Austin: “Divide and Transplant Perennials” will be presented from 10 a.m. until noon, Thursday, September 20, at the Travis County AgriLife Extension Office, 1600 B Smith Rd., Austin. Perennials tend to increase in density and size over the years which diminish the vigor of the plants. Solve this problem by learning to properly divide and transplant these plants. Learn which plants need to be periodically divided and how to correctly perform the task. Discover what is needed to appropriately transplant the plants into new beds. Gain an understanding of how to prepare the plants to pass on to friends. This seminar is free and open to the public and is presented by the Travis County Master Gardeners, a volunteer arm of the Texas AgriLife Extension Service in Travis County. For information, call 512-854-9600 or visit www.tcmastergardeners.org.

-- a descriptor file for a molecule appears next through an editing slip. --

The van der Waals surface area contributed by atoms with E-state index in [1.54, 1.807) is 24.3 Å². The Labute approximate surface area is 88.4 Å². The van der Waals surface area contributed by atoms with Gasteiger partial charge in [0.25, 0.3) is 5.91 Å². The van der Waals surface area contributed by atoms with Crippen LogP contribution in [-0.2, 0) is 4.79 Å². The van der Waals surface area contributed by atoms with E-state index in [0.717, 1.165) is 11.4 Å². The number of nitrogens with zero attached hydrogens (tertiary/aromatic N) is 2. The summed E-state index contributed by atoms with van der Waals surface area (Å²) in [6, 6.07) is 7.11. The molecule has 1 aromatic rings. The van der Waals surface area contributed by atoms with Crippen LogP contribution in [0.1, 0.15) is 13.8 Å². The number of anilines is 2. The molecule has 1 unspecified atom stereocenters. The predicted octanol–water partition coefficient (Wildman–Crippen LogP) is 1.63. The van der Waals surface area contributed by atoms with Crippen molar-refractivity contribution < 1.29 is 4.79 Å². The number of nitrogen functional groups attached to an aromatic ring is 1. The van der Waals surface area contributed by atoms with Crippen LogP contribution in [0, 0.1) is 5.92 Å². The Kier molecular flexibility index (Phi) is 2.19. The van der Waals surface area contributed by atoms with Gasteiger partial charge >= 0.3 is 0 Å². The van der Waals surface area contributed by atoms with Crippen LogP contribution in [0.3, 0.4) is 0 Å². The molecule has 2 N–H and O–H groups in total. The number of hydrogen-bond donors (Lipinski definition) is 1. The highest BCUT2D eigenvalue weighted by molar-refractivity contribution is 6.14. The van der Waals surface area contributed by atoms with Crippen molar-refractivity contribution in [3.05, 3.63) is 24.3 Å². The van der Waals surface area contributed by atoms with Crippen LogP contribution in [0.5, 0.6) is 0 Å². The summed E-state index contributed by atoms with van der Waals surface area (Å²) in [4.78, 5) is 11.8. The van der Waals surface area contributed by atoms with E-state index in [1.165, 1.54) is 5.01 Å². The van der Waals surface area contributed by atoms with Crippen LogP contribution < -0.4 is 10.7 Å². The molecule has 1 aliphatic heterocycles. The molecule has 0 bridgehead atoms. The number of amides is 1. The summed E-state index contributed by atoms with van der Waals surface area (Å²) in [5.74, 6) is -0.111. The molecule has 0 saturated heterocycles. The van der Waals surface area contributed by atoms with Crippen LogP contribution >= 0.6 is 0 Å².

Nacogdoches: The SFA Gardens at Stephen F. Austin State University will host the monthly Theresa and Les Reeves Lecture Series at 7 p.m. Thursday, September 20, in the Agriculture Building, Room 110, at 1924 Wilson Drive. Texas AgriLife Extension Horticulturist Tom LeRoy will present “Salad Gardening 101 for Texas Gardeners.” LeRoy began his 35-year career with the Texas Agricultural Extension Service after receiving a Bachelor’s Degree in Horticulture in 1975 and a Master’s Degree in Plant Breeding in 1977, both from Texas A&M University. He served 11 years as the Montgomery County, Extension Agent – Horticulture, where he implemented the first Master Gardener Program in the State of Texas.  LeRoy also served as the Harris County Extension Agent – Horticulture from 1988 until 1998, heading up their Master Gardener Program. Working alongside Bill Adams, Tom assisted in the establishment of a demonstration orchard and trial garden at the Harris County Extension Center. LeRoy and Adams also co-authored three gardening books, Growing Fruits and Nuts in the South, Common Sense Vegetable Gardening in the South, and their latest, The Southern Kitchen Garden. For the past 14 years, Tom served as the County Extension Agent-Horticulture for Montgomery County; working diligently with the same Master Gardener Program he started in 1977. Tom has been recognized for his superior service by Texas A&M University, Texas Cooperative Extension, first in 1985 for Innovative Programs, including the First Master Gardener Program in Texas, and again in 2006 for Standard Setting Leadership in Implementing the Texas Master Gardener Volunteer Model. Tom recently retired and now serves on a part time basis as Assistant Texas Master Gardener Program Coordinator. The Theresa and Les Reeves Garden Lecture Series is normally held the third Thursday of each month at the Arthur Temple College of Forestry and Agriculture’s SFA Mast Arboretum. A rare plant raffle will be held after the program. The lecture is free and open to the public, but donations to the Theresa and Les Reeves lecture series endowed fund are always appreciated. For more information, call (936) 468-1832 or e-mail grantdamon@sfasu.edu.